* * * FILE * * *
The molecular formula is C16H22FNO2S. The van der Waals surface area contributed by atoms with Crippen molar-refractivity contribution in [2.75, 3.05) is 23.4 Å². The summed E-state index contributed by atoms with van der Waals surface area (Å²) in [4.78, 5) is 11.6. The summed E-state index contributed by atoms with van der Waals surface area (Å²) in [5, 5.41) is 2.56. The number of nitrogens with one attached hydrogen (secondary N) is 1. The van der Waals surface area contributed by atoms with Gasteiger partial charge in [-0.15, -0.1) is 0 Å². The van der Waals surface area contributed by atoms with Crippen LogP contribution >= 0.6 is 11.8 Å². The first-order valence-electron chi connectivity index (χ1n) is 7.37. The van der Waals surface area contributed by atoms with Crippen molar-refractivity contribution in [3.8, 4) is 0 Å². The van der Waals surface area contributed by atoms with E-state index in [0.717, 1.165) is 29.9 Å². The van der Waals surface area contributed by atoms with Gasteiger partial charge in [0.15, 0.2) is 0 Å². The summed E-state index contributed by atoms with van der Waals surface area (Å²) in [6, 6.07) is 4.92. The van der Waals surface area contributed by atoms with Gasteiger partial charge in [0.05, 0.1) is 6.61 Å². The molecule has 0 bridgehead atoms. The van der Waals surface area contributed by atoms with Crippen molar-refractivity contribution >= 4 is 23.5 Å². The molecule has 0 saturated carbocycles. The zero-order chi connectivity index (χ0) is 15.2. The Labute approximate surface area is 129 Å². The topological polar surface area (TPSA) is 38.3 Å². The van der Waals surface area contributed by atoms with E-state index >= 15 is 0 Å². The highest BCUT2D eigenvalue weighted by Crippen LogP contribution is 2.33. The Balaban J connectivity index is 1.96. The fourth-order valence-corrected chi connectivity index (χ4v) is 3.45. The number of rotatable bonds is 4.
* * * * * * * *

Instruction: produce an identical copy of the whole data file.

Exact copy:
The molecular formula is C16H22FNO2S. The van der Waals surface area contributed by atoms with Crippen molar-refractivity contribution in [2.75, 3.05) is 23.4 Å². The summed E-state index contributed by atoms with van der Waals surface area (Å²) in [4.78, 5) is 11.6. The summed E-state index contributed by atoms with van der Waals surface area (Å²) in [5, 5.41) is 2.56. The number of nitrogens with one attached hydrogen (secondary N) is 1. The van der Waals surface area contributed by atoms with Gasteiger partial charge in [-0.15, -0.1) is 0 Å². The van der Waals surface area contributed by atoms with Crippen LogP contribution >= 0.6 is 11.8 Å². The first-order valence-electron chi connectivity index (χ1n) is 7.37. The van der Waals surface area contributed by atoms with Crippen molar-refractivity contribution in [3.8, 4) is 0 Å². The van der Waals surface area contributed by atoms with E-state index in [0.717, 1.165) is 29.9 Å². The van der Waals surface area contributed by atoms with Gasteiger partial charge in [0.15, 0.2) is 0 Å². The summed E-state index contributed by atoms with van der Waals surface area (Å²) in [6, 6.07) is 4.92. The van der Waals surface area contributed by atoms with Gasteiger partial charge in [0.05, 0.1) is 6.61 Å². The molecule has 0 bridgehead atoms. The van der Waals surface area contributed by atoms with Crippen molar-refractivity contribution >= 4 is 23.5 Å². The molecule has 0 saturated carbocycles. The zero-order chi connectivity index (χ0) is 15.2. The Labute approximate surface area is 129 Å². The topological polar surface area (TPSA) is 38.3 Å². The van der Waals surface area contributed by atoms with E-state index >= 15 is 0 Å². The highest BCUT2D eigenvalue weighted by Crippen LogP contribution is 2.33. The Balaban J connectivity index is 1.96. The fourth-order valence-corrected chi connectivity index (χ4v) is 3.45. The number of rotatable bonds is 4.